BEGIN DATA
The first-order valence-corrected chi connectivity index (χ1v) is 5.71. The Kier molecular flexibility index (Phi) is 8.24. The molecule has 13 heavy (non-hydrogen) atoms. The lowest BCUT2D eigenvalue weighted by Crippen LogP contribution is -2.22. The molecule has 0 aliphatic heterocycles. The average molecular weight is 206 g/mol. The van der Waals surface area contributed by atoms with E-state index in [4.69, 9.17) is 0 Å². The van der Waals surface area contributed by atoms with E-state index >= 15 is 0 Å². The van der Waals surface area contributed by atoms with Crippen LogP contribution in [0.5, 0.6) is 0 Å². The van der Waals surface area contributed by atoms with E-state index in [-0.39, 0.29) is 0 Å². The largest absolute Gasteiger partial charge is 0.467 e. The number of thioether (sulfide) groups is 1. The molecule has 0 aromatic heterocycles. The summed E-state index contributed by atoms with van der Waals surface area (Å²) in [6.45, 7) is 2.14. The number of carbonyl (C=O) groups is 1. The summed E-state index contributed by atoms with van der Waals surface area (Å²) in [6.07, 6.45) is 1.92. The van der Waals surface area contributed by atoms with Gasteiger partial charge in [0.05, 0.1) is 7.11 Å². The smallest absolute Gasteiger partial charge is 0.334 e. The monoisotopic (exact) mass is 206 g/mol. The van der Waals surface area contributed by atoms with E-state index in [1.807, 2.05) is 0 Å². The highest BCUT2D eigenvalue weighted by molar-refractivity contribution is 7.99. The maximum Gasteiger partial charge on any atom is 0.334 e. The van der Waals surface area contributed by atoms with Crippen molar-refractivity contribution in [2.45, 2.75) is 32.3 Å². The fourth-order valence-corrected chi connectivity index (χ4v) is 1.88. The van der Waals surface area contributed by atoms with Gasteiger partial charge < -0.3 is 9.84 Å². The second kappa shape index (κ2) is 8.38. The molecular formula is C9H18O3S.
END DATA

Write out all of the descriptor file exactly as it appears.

The first-order valence-corrected chi connectivity index (χ1v) is 5.71. The Kier molecular flexibility index (Phi) is 8.24. The molecule has 13 heavy (non-hydrogen) atoms. The lowest BCUT2D eigenvalue weighted by Crippen LogP contribution is -2.22. The molecule has 0 aliphatic heterocycles. The average molecular weight is 206 g/mol. The van der Waals surface area contributed by atoms with E-state index in [4.69, 9.17) is 0 Å². The van der Waals surface area contributed by atoms with E-state index >= 15 is 0 Å². The van der Waals surface area contributed by atoms with Crippen LogP contribution in [0.5, 0.6) is 0 Å². The van der Waals surface area contributed by atoms with E-state index in [-0.39, 0.29) is 0 Å². The largest absolute Gasteiger partial charge is 0.467 e. The number of thioether (sulfide) groups is 1. The molecule has 0 aromatic heterocycles. The summed E-state index contributed by atoms with van der Waals surface area (Å²) in [6.45, 7) is 2.14. The number of carbonyl (C=O) groups is 1. The summed E-state index contributed by atoms with van der Waals surface area (Å²) in [6.07, 6.45) is 1.92. The van der Waals surface area contributed by atoms with Gasteiger partial charge in [0.05, 0.1) is 7.11 Å². The smallest absolute Gasteiger partial charge is 0.334 e. The monoisotopic (exact) mass is 206 g/mol. The van der Waals surface area contributed by atoms with E-state index in [1.807, 2.05) is 0 Å². The highest BCUT2D eigenvalue weighted by molar-refractivity contribution is 7.99. The maximum Gasteiger partial charge on any atom is 0.334 e. The van der Waals surface area contributed by atoms with Crippen molar-refractivity contribution in [2.45, 2.75) is 32.3 Å². The fourth-order valence-corrected chi connectivity index (χ4v) is 1.88. The van der Waals surface area contributed by atoms with Gasteiger partial charge < -0.3 is 9.84 Å². The second kappa shape index (κ2) is 8.38. The molecular formula is C9H18O3S.